Imagine you are an impoverished religious Jew living in Paris. You can no longer wear religious garb out of fear of being set upon by assailants from North Africa who will beat you to within an inch of your life, if not take it. Your children are bullied in school as their teachers ignore their complaints, and might even take perverse satisfaction in their plight.
Even though French political figures make speeches condemning anti-Semitism and police are routinely sent to protect Jewish institutions, the anti-Semitism grows on the body politic with the onslaught of migrants from Muslim-majority countries who carry anti-Semitism with them as part of their cultural and religious socialization.
When immigrant mothers are angry at their children, they unabashedly call them “Jews” as if it were an invective, not caring who hears.
In 2014, a survey of 1,580 French respondents found that Muslims, who comprised one-third of the interviewees, were two to three times more likely to be anti-Jewish than French people generally.
You too would like to leave France, but you don’t want to go to Israel, where the standard of living is more down to earth than luxurious, where there is terrorism and a state of siege, and where the language is difficult to learn.
Who will help you? In your grandmother’s day, there was the Hebrew Immigrant Aid Society — the one and only agency that, with the help of private contributions, came to the aid of European Jews.
But the Hebrew Immigrant Aid Society of your grandmother’s day no longer exists. It has dropped the “Hebrew” and has become simply HIAS, avoiding the word Hebrew because its clients are no longer Jewish, although the last fundraising letter I received flaunted painful scenes of Jews trying to escape Europe on the eve of World War II.
The Jewish roots of HIAS go back to rescuing Jews from the Russian pogroms of the 19th century. Its role as a lifeline for Jews who had nobody else to help them is prominently displayed in its fundraising pitched to Jews, but the word Hebrew might “offend” the Muslim refugees from the Middle East that HIAS is now busy resettling in America.
No longer headquartered in New York, HIAS has moved to the Washington Beltway to be near its new source of funding — the federal government.
Refugee resettlement is big business, so much so that it is difficult to parse whether the emphasis is on doing well or doing good.
HIAS is the only “Jewish” organization approved by the federal government to resettle refugees, but it is a small player compared to the other religious and secular organizations in the business of refugee resettlement.
Still, CEO Mark Hetfield, in 2014, commanded a salary of more than $318,000, plus $22,000 in benefits. In the eight years of the Obama administration, HIAS received funds exceeding $157 million, most of which came from the federal government. A small percentage of this funding is used to lobby the public at the grassroots level and to lobby legislators. Consequently, members of the American public pay for HIAS to convince them, and their elected representatives, to continue to sustain HIAS refugee programs with tax dollars.
There are 65 million displaced people in the world, so this is not a business that is going away. And after 120 days, when organizations like HIAS that bring in refugees can no longer support them and they have not found employment, the resettlement organizations take them to the local welfare office. The majority of Middle Eastern refugees are on some form of assistance, with 90 percent getting food stamps, 73 percent getting medical assistance and some 63 percent receiving outright cash welfare. Middle Eastern refugees cost the American taxpayer more than $64,000 per person.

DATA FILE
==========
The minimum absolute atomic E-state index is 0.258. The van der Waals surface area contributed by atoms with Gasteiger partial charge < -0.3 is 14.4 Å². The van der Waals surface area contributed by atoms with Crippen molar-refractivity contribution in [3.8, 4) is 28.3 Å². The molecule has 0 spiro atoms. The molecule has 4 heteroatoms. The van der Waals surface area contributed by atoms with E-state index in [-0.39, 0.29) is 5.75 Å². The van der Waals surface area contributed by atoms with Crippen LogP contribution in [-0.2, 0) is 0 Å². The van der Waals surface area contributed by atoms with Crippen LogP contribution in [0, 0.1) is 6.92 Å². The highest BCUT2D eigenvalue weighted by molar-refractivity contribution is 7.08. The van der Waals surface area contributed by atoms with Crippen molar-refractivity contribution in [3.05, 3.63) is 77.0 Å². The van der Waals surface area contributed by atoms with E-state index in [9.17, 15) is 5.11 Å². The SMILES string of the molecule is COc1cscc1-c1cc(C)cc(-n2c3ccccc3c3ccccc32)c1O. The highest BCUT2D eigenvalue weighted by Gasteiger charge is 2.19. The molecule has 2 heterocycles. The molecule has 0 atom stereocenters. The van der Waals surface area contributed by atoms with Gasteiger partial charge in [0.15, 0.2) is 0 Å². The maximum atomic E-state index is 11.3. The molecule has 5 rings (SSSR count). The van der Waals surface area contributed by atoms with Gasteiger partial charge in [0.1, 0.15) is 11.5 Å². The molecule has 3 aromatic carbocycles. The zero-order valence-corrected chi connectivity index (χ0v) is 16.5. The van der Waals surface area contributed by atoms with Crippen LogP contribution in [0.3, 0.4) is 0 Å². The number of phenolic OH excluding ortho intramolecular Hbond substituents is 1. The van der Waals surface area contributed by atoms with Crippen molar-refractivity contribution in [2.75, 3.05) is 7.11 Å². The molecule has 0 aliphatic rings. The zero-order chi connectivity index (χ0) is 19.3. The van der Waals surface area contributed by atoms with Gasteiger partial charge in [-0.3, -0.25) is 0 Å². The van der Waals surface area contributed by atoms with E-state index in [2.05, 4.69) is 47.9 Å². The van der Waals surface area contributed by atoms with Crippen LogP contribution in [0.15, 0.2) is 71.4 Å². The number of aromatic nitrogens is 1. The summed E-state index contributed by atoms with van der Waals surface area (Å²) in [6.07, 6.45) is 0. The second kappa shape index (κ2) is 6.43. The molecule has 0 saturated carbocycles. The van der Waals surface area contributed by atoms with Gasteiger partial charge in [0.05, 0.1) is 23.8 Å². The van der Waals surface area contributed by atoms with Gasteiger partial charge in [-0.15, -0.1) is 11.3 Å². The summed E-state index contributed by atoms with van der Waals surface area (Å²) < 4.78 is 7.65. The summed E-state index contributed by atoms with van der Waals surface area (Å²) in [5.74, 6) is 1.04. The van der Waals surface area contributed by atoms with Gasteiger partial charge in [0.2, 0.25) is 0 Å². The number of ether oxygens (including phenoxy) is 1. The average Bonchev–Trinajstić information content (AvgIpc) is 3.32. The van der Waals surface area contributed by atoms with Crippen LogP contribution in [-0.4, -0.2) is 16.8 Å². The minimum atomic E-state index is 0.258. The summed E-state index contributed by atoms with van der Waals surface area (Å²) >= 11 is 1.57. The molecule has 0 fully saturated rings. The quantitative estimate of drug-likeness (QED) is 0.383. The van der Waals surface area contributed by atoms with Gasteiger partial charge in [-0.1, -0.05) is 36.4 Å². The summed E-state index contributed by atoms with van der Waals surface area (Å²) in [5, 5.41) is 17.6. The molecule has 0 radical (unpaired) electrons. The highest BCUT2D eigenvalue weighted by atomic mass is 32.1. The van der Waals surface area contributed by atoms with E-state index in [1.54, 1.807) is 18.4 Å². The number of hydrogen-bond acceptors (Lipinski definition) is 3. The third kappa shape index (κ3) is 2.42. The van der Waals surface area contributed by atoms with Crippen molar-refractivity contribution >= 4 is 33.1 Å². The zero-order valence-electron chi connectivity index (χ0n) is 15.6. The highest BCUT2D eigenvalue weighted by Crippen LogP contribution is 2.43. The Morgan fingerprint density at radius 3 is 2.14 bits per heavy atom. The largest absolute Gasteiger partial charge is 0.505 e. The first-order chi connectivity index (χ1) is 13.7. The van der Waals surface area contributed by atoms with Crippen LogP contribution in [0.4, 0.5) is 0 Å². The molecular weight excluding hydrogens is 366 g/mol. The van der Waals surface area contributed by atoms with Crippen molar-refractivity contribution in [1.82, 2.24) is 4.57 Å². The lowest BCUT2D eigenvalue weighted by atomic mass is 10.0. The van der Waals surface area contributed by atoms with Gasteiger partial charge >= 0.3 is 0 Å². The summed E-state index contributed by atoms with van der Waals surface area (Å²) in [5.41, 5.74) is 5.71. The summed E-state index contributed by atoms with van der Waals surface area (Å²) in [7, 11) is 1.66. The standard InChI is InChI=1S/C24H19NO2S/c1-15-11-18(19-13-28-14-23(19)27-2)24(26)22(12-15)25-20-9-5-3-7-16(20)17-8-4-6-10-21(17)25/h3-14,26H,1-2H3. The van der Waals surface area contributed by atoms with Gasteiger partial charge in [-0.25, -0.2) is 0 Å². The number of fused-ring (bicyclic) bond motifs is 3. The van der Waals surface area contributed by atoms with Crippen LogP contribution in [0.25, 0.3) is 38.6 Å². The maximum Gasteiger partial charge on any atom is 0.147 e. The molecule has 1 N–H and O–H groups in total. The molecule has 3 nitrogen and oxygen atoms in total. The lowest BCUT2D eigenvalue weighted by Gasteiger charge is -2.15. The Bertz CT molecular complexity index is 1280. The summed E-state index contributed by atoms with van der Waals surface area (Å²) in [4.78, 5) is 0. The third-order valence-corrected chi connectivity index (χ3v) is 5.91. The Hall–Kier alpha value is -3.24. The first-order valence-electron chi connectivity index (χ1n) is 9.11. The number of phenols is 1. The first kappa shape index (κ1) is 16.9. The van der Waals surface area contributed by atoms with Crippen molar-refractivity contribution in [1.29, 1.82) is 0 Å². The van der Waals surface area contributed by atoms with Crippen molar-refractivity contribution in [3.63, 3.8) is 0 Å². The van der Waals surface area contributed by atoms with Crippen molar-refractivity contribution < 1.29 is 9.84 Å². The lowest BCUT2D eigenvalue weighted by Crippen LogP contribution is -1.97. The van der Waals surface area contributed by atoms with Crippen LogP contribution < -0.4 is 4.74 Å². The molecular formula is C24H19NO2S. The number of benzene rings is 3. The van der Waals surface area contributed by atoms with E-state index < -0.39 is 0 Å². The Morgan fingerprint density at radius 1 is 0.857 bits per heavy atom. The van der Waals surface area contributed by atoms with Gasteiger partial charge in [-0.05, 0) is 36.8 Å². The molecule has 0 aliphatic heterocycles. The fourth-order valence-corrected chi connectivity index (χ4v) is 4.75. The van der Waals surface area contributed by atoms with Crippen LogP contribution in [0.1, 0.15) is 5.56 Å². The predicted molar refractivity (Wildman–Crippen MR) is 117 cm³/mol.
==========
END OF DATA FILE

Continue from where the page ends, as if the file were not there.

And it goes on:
Now HIAS, with the help of the American Civil Liberties Union, is suing the Trump administration over its travel ban. From his lofty perch, Hetfield is lecturing the American public on how refugee resettlement is the fulfillment of American values. This hectoring earned Hetfield a place on Tucker Carlson’s TV show, where he was asked to explain what values are being celebrated by bringing in refugees. He could not remotely articulate what those values are.
In my value system, there are Jews throughout Europe who are living lives all too reminiscent of the pogroms that gave birth to HIAS. Yet HIAS does nothing for them. Half the Jews of Malmo, Sweden — a favorite destination of Muslim immigrants — have found life there intolerable and have left. HIAS was not there to help.
European Jews will not qualify for refugee status as it is currently defined. The American government will not provide grants to assist them. But they are condemned to lives filled with ongoing terror. The difference between the pogroms of Russia and the violence against Jews in Paris is that in France, the government still attempts to protect Jews.
But as the percentage of Muslims increases in France and throughout Europe, the pogroms launched by them — like the locking of Jews in a synagogue — will get worse. Maybe next time, the mob will burn the synagogue as the French gendarmes are overwhelmed by the sheer number of attackers.
It’s time for HIAS to rediscover its roots. If it is concerned about rescuing the most victimized of people, it should begin with the Jews of Europe who are eager to escape the anti-Semitism of Islam and for whom there is no help in the West. The organization should do this even though there are no government subsidies for these people and, perhaps, no lofty salaries in the offing.
When that is done, I will be most pleased to be lectured not only about American values, but also Jewish values. And my grandmother and mother, who fled the pogroms of Russia, would have been proud of such a version of HIAS.
Abraham H. Miller is an emeritus professor of political science at the University of Cincinnati and a distinguished fellow with the Haym Salomon Center. This article was provided by JNS.org.